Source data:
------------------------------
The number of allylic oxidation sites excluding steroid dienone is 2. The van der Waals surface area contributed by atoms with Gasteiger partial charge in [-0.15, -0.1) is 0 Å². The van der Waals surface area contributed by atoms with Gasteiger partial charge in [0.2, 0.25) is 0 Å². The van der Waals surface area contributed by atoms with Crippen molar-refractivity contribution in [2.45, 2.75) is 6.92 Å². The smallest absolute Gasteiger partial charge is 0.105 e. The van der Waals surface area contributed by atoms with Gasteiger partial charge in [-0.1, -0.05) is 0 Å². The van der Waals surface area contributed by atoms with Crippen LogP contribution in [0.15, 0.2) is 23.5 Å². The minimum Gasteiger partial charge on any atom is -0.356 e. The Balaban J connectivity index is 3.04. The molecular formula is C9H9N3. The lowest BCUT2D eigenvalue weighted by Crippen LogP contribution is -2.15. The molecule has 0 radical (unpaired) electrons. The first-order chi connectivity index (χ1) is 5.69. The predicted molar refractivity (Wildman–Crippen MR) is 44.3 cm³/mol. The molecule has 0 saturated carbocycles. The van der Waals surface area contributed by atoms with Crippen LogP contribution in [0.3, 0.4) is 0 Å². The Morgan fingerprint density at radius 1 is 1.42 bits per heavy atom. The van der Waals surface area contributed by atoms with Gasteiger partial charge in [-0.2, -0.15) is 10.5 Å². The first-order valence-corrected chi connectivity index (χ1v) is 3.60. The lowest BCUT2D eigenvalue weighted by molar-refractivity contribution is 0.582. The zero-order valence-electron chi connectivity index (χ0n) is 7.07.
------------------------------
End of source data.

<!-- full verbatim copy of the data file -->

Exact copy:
The number of allylic oxidation sites excluding steroid dienone is 2. The van der Waals surface area contributed by atoms with Gasteiger partial charge in [-0.15, -0.1) is 0 Å². The van der Waals surface area contributed by atoms with Gasteiger partial charge in [0.2, 0.25) is 0 Å². The van der Waals surface area contributed by atoms with Crippen molar-refractivity contribution in [2.45, 2.75) is 6.92 Å². The smallest absolute Gasteiger partial charge is 0.105 e. The van der Waals surface area contributed by atoms with Gasteiger partial charge in [-0.1, -0.05) is 0 Å². The van der Waals surface area contributed by atoms with Crippen LogP contribution in [0.15, 0.2) is 23.5 Å². The minimum Gasteiger partial charge on any atom is -0.356 e. The Balaban J connectivity index is 3.04. The molecular formula is C9H9N3. The lowest BCUT2D eigenvalue weighted by Crippen LogP contribution is -2.15. The molecule has 0 radical (unpaired) electrons. The first-order chi connectivity index (χ1) is 5.69. The predicted molar refractivity (Wildman–Crippen MR) is 44.3 cm³/mol. The molecule has 0 saturated carbocycles. The van der Waals surface area contributed by atoms with Crippen LogP contribution in [0.3, 0.4) is 0 Å². The Morgan fingerprint density at radius 1 is 1.42 bits per heavy atom. The van der Waals surface area contributed by atoms with Gasteiger partial charge in [-0.2, -0.15) is 10.5 Å². The first-order valence-corrected chi connectivity index (χ1v) is 3.60. The lowest BCUT2D eigenvalue weighted by molar-refractivity contribution is 0.582. The zero-order valence-electron chi connectivity index (χ0n) is 7.07.